In Scotland, you would be looking at the record points lows of Morton, Berwick and Stranraer in 1987-88 and St Johnstone in 1975-76 or Stirling Albion’s six points in 30 games in the mid-Fifties. I’ve still got a soft spot for Hamilton Academicals, esp­ecially their 1965-66 First Div­ision vintage. We all had a chuckle at their name, their eight points in 34 matches (only one away from home), their 11-1 defeat by Hibs. They even lost twice to Morton, who finished 13 points above them in penultimate place. Four years later Accies cemented their place in our affections by finishing bot­tom of the entire Scottish Leag­ue. Sad to see them go down again this year.

For the worst of all teams in British senior soccer, though ad­mittedly not strictly from this century, I’m going to stick with another set of record holders, who started life as Orion Cricket Club but were invited to take part in the 1885-86 Scottish Cup. Don’t ask why, or why they ag­reed to turn up to play First Div­ision Arbroath when they didn’t own any football kit, or why they changed their name to Bon Accord for the occasion. God knows what the scoreline would have been if goal nets had been around: the time spent in retrieving the ball after each goal saved them from a bit of a thrashing. As it is, 36-0 (a cricket score, they might have said) is a record for British first-class football, though Aberdeen Rovers tried to get in on the act by losing 35-0 to Dundee Harp on the same day. All done for a bet, perhaps.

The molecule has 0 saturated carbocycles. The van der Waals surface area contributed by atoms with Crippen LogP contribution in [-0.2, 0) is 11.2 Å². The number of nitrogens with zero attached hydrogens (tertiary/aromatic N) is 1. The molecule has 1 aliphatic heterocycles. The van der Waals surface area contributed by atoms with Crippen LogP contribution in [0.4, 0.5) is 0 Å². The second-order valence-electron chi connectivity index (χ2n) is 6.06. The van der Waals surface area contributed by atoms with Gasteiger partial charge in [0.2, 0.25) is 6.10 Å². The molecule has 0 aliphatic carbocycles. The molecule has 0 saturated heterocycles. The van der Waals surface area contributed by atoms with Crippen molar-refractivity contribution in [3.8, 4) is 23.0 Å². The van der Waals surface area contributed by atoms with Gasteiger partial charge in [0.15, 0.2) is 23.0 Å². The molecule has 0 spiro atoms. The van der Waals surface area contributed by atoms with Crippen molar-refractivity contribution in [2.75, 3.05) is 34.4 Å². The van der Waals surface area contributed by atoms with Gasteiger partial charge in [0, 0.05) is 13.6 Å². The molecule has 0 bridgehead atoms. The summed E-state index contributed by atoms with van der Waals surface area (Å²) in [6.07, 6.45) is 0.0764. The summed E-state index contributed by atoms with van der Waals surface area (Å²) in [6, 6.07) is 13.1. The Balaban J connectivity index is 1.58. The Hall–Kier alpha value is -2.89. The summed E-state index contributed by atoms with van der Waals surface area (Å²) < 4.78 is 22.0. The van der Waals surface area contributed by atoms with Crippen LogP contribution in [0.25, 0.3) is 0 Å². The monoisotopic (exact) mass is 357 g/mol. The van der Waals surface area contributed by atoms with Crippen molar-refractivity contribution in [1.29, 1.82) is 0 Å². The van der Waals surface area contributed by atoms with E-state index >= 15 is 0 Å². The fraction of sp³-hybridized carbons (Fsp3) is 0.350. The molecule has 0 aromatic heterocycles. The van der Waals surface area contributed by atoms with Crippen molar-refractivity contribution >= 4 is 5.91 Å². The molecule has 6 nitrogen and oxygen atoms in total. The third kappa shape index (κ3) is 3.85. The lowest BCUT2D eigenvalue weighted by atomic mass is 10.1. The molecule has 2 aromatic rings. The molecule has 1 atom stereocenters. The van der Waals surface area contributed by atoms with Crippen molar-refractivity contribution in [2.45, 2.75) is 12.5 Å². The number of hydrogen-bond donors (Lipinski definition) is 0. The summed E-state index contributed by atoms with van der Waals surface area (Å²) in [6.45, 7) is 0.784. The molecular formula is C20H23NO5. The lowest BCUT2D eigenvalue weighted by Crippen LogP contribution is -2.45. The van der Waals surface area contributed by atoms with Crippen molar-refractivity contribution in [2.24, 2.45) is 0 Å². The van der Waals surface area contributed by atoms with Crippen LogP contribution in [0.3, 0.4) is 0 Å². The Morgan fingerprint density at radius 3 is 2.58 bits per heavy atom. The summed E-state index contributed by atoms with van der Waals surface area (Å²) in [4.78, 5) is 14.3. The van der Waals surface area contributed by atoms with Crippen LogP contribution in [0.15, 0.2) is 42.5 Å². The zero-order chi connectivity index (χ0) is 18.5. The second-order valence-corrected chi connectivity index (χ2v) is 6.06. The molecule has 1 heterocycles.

The worst team in any of the European club competitions ought to be Apoel of Nicosia, who lost 16-1 to Sporting Lisbon in 1963-64, but let’s call that a blip: in the second leg, on the same ground, they went down only 2-0. So the award goes, again with breathtaking lack of originality, to Jeunesse Hautcharage, the village team who qualified for the 1971-72 Cup-Winners Cup by winning the Luxembourg Cup. Memory says one of their players had only one arm, another wore specs, and there were assorted brothers and cousins among the bakers and candlestick makers. Drawn against holders Chelsea, they were 6-0 down at half-time in the home leg and completed the mismatch by losing 13-0 at Stamford Bridge. One paper used the word “mercy”. Chelsea could have done with saving some of those 21 goals for later: they went out on away goals to unfancied Atvidaberg of Sweden in the next round.